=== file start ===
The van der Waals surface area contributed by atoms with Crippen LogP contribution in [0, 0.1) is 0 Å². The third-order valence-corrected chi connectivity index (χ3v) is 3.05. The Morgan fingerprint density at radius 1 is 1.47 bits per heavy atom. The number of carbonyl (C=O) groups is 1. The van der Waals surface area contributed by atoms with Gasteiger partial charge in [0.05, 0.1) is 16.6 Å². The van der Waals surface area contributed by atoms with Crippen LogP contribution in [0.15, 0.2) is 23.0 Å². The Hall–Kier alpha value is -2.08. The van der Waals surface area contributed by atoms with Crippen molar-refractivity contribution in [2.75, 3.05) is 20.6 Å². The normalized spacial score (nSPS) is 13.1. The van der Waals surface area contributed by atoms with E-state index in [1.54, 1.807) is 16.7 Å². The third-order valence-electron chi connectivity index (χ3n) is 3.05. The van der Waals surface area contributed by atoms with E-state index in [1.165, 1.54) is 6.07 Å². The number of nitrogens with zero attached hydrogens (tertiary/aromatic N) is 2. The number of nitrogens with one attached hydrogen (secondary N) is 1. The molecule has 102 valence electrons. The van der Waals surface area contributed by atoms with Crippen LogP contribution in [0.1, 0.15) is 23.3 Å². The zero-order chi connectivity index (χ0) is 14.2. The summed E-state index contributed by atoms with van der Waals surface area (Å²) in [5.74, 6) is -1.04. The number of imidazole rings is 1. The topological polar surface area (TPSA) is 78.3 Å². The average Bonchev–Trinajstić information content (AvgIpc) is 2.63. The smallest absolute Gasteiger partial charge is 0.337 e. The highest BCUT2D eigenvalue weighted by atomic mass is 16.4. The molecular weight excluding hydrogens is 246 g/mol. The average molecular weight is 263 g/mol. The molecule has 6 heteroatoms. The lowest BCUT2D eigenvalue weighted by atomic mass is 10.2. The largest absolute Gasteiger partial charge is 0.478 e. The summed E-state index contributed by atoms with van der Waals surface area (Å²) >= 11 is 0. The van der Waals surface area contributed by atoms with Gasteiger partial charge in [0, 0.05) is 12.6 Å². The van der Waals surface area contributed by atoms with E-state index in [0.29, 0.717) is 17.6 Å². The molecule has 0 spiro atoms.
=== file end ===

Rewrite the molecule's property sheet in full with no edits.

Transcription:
The van der Waals surface area contributed by atoms with Crippen LogP contribution in [0, 0.1) is 0 Å². The third-order valence-corrected chi connectivity index (χ3v) is 3.05. The Morgan fingerprint density at radius 1 is 1.47 bits per heavy atom. The number of carbonyl (C=O) groups is 1. The van der Waals surface area contributed by atoms with Gasteiger partial charge in [0.05, 0.1) is 16.6 Å². The van der Waals surface area contributed by atoms with Crippen LogP contribution in [0.15, 0.2) is 23.0 Å². The Hall–Kier alpha value is -2.08. The van der Waals surface area contributed by atoms with Crippen molar-refractivity contribution in [2.75, 3.05) is 20.6 Å². The normalized spacial score (nSPS) is 13.1. The van der Waals surface area contributed by atoms with E-state index in [1.54, 1.807) is 16.7 Å². The third-order valence-electron chi connectivity index (χ3n) is 3.05. The van der Waals surface area contributed by atoms with E-state index in [1.165, 1.54) is 6.07 Å². The number of nitrogens with zero attached hydrogens (tertiary/aromatic N) is 2. The number of nitrogens with one attached hydrogen (secondary N) is 1. The molecule has 102 valence electrons. The van der Waals surface area contributed by atoms with Crippen LogP contribution in [0.1, 0.15) is 23.3 Å². The zero-order chi connectivity index (χ0) is 14.2. The summed E-state index contributed by atoms with van der Waals surface area (Å²) in [5.74, 6) is -1.04. The number of imidazole rings is 1. The topological polar surface area (TPSA) is 78.3 Å². The average Bonchev–Trinajstić information content (AvgIpc) is 2.63. The smallest absolute Gasteiger partial charge is 0.337 e. The highest BCUT2D eigenvalue weighted by atomic mass is 16.4. The molecular weight excluding hydrogens is 246 g/mol. The average molecular weight is 263 g/mol. The molecule has 6 heteroatoms. The lowest BCUT2D eigenvalue weighted by atomic mass is 10.2. The largest absolute Gasteiger partial charge is 0.478 e. The summed E-state index contributed by atoms with van der Waals surface area (Å²) >= 11 is 0. The van der Waals surface area contributed by atoms with Gasteiger partial charge in [0, 0.05) is 12.6 Å². The van der Waals surface area contributed by atoms with E-state index in [0.29, 0.717) is 17.6 Å². The molecule has 0 spiro atoms.